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College Football

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Ex-Hawkeye arrested

Loftin accused of trying to blackmail coach Ferentz

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Posted: Sunday August 29, 1999 03:25 PM


DES MOINES, Iowa (AP) -- A former Iowa football player whose departure from the team was followed by his allegations of NCAA rules violations has been charged with trying to blackmail the school into giving him back his scholarship.

Ryan Loftin -- a 6-foot-5, 240-pound linebacker who started all 11 games last season but had been moved to the second team this year -- was arrested and charged Saturday with felony extortion and misdemeanor fifth-degree theft.

The Des Moines Sunday Register reported that first-year coach Kirk Ferentz received a letter, signed with the name Ryan Loftin, that threatened a media smear campaign against the coach, allegations of NCAA violations and the sharing of Hawkeye secrets with opponents.

"Loftin did threaten to expose classified information that would harm the professional reputation and business of the victim," court records said. "Loftin expected to force the victim to continue to provide continued support through scholarship funds."

The theft charge involves notebooks, believed to be Iowa playbooks taken from Ferentz's office.

Loftin, 22, who has received his undergraduate degree but had one year of eligibility remaining, quit the team Aug. 17. He said he was concerned that his knee would not hold up.

Three days later, he called reporters saying he did not leave voluntarily and that Ferentz violated NCAA rules regarding off-season workouts.

Contacted at his Iowa City apartment, Loftin told the Register that he had no comment.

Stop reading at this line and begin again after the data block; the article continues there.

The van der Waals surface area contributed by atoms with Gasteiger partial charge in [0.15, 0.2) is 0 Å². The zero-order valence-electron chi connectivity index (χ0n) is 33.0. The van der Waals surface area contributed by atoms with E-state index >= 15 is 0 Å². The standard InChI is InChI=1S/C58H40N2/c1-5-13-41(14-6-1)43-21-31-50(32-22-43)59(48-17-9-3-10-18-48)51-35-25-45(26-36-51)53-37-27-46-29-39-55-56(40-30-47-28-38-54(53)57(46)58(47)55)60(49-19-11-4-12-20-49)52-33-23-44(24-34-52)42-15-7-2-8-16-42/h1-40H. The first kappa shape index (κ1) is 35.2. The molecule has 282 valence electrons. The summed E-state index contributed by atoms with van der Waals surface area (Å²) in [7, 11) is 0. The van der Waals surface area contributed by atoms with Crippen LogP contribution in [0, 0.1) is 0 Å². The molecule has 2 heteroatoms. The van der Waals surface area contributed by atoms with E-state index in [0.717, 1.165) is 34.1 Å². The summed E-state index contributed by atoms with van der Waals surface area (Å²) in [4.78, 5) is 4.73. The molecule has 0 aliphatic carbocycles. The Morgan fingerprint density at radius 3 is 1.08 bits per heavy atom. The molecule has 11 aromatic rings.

"There is nothing I can say," he said.

Among the threats in the letter to Ferentz:

  • Enlisting other disgruntled former players in a campaign to generate negative coverage of Ferentz and his program as well as force an NCAA investigation into the program. University officials last week said they concluded there were no violations in regard to the summer conditioning sessions.

  • Giving inside information to opponents, including Iowa's Saturday opponent, Nebraska. The letter said someone would drive "on I-80 all the way to Lincoln to share with them the information ... about defense and special teams."

  • Making the Hawkeyes lose so that there would be a reassessment of Ferentz, who was hired to replace Hayden Fry.

    The letter included a conclusion in which it was suggested that if Ferentz should reject the deal, "may God have mercy on our souls."

    Ferentz said he was saddened by the entire episode.

    "It is a very disappointing thing to have this happen," he said. "I thought we treated Ryan fairly, but he didn't agree. My concern is now about Ryan and his future."

    Loftin faces a Sept. 9 preliminary hearing. Extortion carries a maximum prison term of up to five years and up to a $7,500 fine. Conviction on the theft charge carries a maximum penalty of 30 days in jail and a $100 fine.

    Loftin turned himself in early Saturday morning at the University of Iowa Department of Public Safety. He was taken to the Johnson County Jail around 4 a.m. Saturday and released on his own recognizance about five hours later.

    "We're plainly disappointed the athletic department, the university and Ryan weren't able to settle this as a family matter," Loftin's attorney, Leon Spies of Iowa City, said.

    Loftin, who is from the Des Moines suburb of Waukee, walked-on to the Iowa football team in 1995 but was withheld until the 1996 season, when he saw limited action as second-team defensive end and earned a scholarship.

    Last year, he made 20 solo tackles, forced a fumble and recovered a fumble.

    Loftin's father, Chris, who lives in Waukee, said Saturday he had talked with his son, but that an attorney had advised him not to comment.

    "Ryan had a love affair with the University of Iowa Hawkeye football team," Chris Loftin said. "I'm afraid he reacted much like a jilted lover."

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